however. while France withdrew in 1966 from NATO military activities. Missouri. Romania. Churchill warned of the hazards of growing Soviet domination of Europe (a descending “iron curtain”) in a historic March 5. it can be argued that Soviet relations with Britain have taken a back seat to Soviet relations with France (especially during the de Gaulle period) or with West Germany (especially during the Brandt period). Poland. Britain was a united country and was thus not susceptible to Soviet political pressures exerted through the instrument of a divided people. the British Communist Party had less influence in electoral politics than the French Communist Party. Britain remained an important power in Soviet eyes because of its nuclear forces. and close ties with the United States. This may be because. After World War II. Yugoslavia. Czechoslovakia. and the Red Army occupied Albania. influential role as head of the British Commonwealth. and Hungary. which lasted until 1989. Relations between Britain and the Soviet Union chilled rapidly. the Allies defeated the Axis Powers. Nevertheless.” especially after Britain relinquished most of its colonies. Moreover. NATO (1949) and the Warsaw Pact (1955) solidified the Cold War. due it to its size. In general.After twenty million lives lost in Russia and incalculable destruction. unlike West Germany. World War II ended. Britain also fulfilled its duties as a NATO member. . Britain was less dependent economically than other West European states on Soviet and East European trade and energy resources. 1946 speech at Westminster College in Fulton. The formation of two military alliances. the Soviet Union perceived Britain to be an “imperialist power in decline. Bulgaria. Given its close trade ties with the United States.

and human trafficking – all underscore the need for greater cooperation among sovereign states. J. Bibliography Adams. the Soviet-era division of Europe has continued to influence Russia’s foreign policy toward Britain and other Western European countries. 1941-45 (New York: Cambridge University Press. Although the Warsaw Pact was disbanded. George Frost. 1960). Kennan. Clinging to Grandeur: British Attitudes and Foreign Policy in the Aftermath of the Second World War (Westport. Blackwell. 1993). 1917-1941 (Princeton. Graham. Q. 1993). Nevertheless. JOHANNA GRANVILLE. Documents And Materials (University Park. Conn. and the Czech Republic) in 1999. Pennsylvania State University Press. Soviet Foreign Policy. Eudin.Even after the collapse of communist regimes throughout Eastern Europe in 1989 and the collapse of the Soviet Union in December 1991. Some Russian hardliners apparently believe NATO will embrace all Russia’s former allies and deprive it of its traditional European buffer zone. 1928-1934. NATO admitted three former Soviet allies (Hungary. Poland. Soviet Foreign Policy. Michael. : Greenwood Press.: Van Nostrand.D. Xenia Joukoff and Robert Slusser. British Politics and Foreign Policy in the Age of Appeasement. chemical and biological warfare. cyberwar.J. Ph. The Foreign Office and the Kremlin: British Documents on AngloSoviet relations. N. 1967). international organized crime. 2001 have fostered closer ties between Russian President Boris Putin and British Prime Minister Tony Blair and other Western leaders. . 193539 (Stanford University Press. R. New security threats that transcend state borders – global networks of suicidal terrorists. 1984). Ross. the terrorist attacks by al Qaeda on New York’s World Trade Center on September 11.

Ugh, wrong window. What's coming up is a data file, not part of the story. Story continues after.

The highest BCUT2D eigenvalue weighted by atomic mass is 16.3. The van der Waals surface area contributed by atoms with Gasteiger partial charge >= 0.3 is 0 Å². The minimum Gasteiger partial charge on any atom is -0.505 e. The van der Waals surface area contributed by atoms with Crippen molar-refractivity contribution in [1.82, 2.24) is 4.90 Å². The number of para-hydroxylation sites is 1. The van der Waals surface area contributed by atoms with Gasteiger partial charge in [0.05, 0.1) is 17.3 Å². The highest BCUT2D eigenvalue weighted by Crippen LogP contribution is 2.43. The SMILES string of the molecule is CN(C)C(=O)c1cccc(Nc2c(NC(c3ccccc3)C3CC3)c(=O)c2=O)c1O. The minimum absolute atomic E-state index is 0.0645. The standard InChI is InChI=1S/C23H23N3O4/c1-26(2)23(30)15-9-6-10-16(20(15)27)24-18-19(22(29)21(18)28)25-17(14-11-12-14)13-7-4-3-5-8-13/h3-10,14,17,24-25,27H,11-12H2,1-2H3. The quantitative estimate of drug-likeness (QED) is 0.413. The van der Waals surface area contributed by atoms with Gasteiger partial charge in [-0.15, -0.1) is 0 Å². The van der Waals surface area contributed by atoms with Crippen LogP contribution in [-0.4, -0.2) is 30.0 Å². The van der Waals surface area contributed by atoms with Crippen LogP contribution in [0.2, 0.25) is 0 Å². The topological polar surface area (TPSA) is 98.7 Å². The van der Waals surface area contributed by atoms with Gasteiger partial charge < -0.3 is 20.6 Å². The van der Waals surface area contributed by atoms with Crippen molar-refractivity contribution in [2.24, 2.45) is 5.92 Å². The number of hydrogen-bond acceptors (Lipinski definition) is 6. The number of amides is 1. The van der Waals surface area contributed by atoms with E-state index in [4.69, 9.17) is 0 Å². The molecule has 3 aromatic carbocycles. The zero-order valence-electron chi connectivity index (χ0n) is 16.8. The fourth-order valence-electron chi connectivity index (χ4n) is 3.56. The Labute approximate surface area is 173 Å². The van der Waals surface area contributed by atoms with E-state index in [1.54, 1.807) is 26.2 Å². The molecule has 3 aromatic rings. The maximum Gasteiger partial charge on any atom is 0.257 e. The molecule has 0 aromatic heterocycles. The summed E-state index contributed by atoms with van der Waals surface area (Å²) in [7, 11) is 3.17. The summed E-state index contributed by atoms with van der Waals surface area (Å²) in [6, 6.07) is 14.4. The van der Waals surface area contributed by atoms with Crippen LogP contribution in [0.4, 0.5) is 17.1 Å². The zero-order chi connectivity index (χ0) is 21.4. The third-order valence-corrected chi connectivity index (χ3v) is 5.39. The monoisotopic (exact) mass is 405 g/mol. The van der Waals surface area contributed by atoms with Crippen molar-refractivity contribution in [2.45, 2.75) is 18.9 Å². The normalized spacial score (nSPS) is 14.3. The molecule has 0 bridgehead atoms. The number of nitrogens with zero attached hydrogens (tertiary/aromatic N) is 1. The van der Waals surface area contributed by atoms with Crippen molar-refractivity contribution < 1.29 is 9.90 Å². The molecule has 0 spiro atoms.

J. Adam Bruno. Praeger. Richard. 1968). 1917-1921. Expansion and Coexistence: the History of Soviet Foreign Policy. 1961-1972). N. Princeton University Press. 3 vols (Princeton. Ullman.Ulam. . 1917-67 (New York. Anglo-Soviet Relations..